22. I. G. Priest, The Spectral Distribution of Energy Required to Evoke the Gray Sensation, ; 1921. In the quotation, the word in brackets has been inserted by the authors.
  23. C. W. Keuffel, A Direct Reading Spectrophotometer, J. Opt. Soc. Am. 11, 407 (1925); see the figure on p. 406.
    [CrossRef]
  24. The strengths of the correcting spheres or cylinders worn by four of the five observers were equal to or less than one diopter. The glasses worn by C. E. B. were O. D. −2.5 sph., −3 cyl. axis 165, O. S. −4.25 sph., −2 cyl. axis 10.

1925 (1)

C. W. Keuffel, A Direct Reading Spectrophotometer, J. Opt. Soc. Am. 11, 407 (1925); see the figure on p. 406.
[CrossRef]

1922 (1)

E. Q. Adams and P. W. Cobb, The Effect on Foveal Vision of Light (and Dark) Surroundings, V; J. Exper. Psychol. 5, 39–45 (1922).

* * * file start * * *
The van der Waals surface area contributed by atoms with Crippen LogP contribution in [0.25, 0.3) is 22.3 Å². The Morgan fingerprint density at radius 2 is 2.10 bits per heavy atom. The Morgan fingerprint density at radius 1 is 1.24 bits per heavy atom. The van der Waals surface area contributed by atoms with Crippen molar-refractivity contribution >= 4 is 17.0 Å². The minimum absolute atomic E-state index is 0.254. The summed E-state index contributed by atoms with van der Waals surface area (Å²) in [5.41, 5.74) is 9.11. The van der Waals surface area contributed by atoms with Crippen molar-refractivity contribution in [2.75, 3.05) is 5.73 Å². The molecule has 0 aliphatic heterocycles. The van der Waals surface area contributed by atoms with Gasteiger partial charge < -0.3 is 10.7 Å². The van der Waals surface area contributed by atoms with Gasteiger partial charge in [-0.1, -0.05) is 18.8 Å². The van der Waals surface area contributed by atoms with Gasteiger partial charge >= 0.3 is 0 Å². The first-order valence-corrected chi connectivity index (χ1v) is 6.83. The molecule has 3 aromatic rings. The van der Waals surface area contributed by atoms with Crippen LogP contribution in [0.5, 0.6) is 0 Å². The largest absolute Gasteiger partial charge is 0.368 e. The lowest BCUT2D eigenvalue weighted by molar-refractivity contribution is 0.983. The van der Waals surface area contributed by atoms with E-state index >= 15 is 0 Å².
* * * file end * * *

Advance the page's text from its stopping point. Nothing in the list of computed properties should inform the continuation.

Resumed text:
[CrossRef]

1913 (1)

P. W. Cobb and L. R. Geissler, The Effect on Foveal Vision of Bright Surroundings, I; Psychol. Rev. 20, 525–47 (1913). P. W. Cobb, The Effect on Foveal Vision of Bright Surroundings, II; Psychol. Rev. 21, 23–32 (1914). P. W. Cobb, The Effect on Foveal Vision of Bright Surroundings, III; J. Exper. Psychol. 1, 419–25 (1916); IV, J. Exper. Psychol. 1, 540–66 (1916).
[CrossRef]

1904 (1)

J. Fröbes, Ein Beitrag über die sogenannten Vergleichungen ubermerklicher Empfindungsunterschiede; Zeits. f. Psychologie 36, 304–80 (1904). A. Stefanini, Sulla legge di oscillazione dei diapsson e sulla misura dell’ intensita del suono; Atti della R. Acad. Lucchese 25, 305–400 (1889).

1888 (1)

J. Merkel, Die Abhangigkeit zwischen Reiz und Empfindund, Wundt’s Phil. Stud. 4, 541 (1888); Wundt’s Phil. Stud. 5, 499 (1889); Wundt’s Phil. Stud. 10, 239 (1894).

1887 (1)

P. Breton, Comptes Rendus 105, 426–29 (1887).

1886 (1)

A. Lehman, Über die Anwendung der Methode der mittleren Abstufung auf den lichtsinn; Wundt’s Phil. Stud. 3, 497–533 (1886). H. Neiglick, Zur Psychophysik des Lichtsinns; Wundt’s Phil. Stud. 4, 28–111 (1888).

1873 (1)

J. Plateau, Über die Messung physischer Empfindungen u. d. Gesetz welches die Starke d. erregenden Ursache verknupft, Pogg. Ann. 150, 465–76 (1873).